The phytochemical screening of B. alba using methanol as an extracting solvent revealed the presence of medically active constituents such as phenolic compounds, flavonoids, condensed tannins, and saponins, while other constituents such as hydrolyzed tannins, alkaloids, steroids, and triterpenes were not detected (Table 3). Phenolic compounds, commonly known as polyphenols, have been shown to possess antioxidant properties,31 raise the antioxidant capacity of human plasma,32 and inhibit LDL oxidation.33,34 Flavonoids and tannins are phenolic compounds; they act as free radical scavengers. Being an antioxidant, flavonoids suppress the oxidation of LDL cholesterol, which is involved in atherosclerotic development.35,36 Flavonoids are also reported to exhibit cardioprotective effects such as improvement in endothelial activity and anti-inflammatory action in both in vitro and in vivo studies.35,37,38 In addition, flavonoids are also claimed to successfully inhibit platelet aggregation in hypercholesterolemic rabbits.39 As with flavonoids, tannins have been proven to have strong antiplatelet38 and antihypercholesterolemic effects by reducing cholesterol absorption in animal studies.41,42 Condensed tannins are preferable in therapeutic treatment since they do not interfere with the absorption of iron compared with hydrolyzed tannins, which inhibit iron absorption that may lead to anemia.43 Several studies on saponins revealed that they inhibit cholesterol absorption in the intestine and decrease the level of plasma cholesterol in various experimental animal models.44–46 Saponins isolated from garlic have shown cholesterol-lowering effects by reducing LDL and total cholesterol concentrations without altering high-density lipoprotein cholesterol levels in hypercholesterolemia-induced rats.47 Furthermore, saponins were also found to reduce the risk of atherosclerosis in rats.48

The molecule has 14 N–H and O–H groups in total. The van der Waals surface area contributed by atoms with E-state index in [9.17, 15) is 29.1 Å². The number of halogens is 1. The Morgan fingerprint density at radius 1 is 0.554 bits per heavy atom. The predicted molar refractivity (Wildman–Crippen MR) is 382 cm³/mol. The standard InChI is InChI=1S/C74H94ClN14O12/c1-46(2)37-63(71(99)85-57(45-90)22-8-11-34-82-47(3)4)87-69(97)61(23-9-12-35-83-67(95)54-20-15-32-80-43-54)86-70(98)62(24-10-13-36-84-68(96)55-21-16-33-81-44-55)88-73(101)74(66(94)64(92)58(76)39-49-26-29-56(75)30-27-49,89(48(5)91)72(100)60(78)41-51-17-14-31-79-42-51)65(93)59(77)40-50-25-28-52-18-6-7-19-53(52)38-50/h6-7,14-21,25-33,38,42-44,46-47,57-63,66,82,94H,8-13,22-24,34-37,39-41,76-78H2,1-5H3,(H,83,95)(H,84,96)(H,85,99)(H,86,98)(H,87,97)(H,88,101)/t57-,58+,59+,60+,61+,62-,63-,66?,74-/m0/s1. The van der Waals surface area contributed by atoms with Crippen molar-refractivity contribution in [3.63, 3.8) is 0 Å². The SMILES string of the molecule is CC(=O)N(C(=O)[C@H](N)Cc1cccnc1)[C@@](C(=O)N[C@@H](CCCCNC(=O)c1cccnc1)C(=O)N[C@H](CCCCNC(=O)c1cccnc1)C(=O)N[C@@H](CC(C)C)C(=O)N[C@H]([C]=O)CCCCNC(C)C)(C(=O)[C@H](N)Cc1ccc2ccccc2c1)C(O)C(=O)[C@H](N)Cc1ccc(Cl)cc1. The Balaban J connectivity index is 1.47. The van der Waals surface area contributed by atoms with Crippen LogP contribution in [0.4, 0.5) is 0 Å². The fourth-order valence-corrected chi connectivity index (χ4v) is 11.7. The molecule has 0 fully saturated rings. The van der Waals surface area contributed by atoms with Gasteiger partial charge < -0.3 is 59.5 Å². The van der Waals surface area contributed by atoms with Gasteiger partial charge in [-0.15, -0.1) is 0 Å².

Table 3 Qualitative analysis of phytochemical constitutes
GC-MS/MS offers enhanced selectivity and sensitivity compared with gas chromatography–mass spectrometry by the elimination of matrix ion interference through selected reaction monitoring. Selected reaction monitoring is highly specific and can provide identification of low levels of compounds even in the presence of a high matrix background.49,50 Compound identification was determined through a comparison of obtained mass spectra with the internal references in the mass spectra library, the National Institute of Standards and Technology. B. alba methanol extract revealed 25 phytocomponents, and their molecular formula, molecular weight, as well as peak area (%) are summarized in Table 4. The major components in the leaves of B. alba were vitamin E (peak area 12.337%); l-(+)-ascorbic acid 2,6-dihexadecanoate (peak area 11.611); phenol, 2,6-bis(1,1-dimethylethyl)- (peak area 11.379); (+)-c-tocopherol, O-methyl- (peak area 9.33); 1-heptatriacotanol (peak area 8.615); and α-tocopherol, O-methyl- (peak area 8.550). The potential effects of the components involved in the treatment of hypercholesterolemia and its related diseases are presented in Table 5.
Table 4 GC-MS/MS analysis of phytocomponents identified in the Basella alba leaves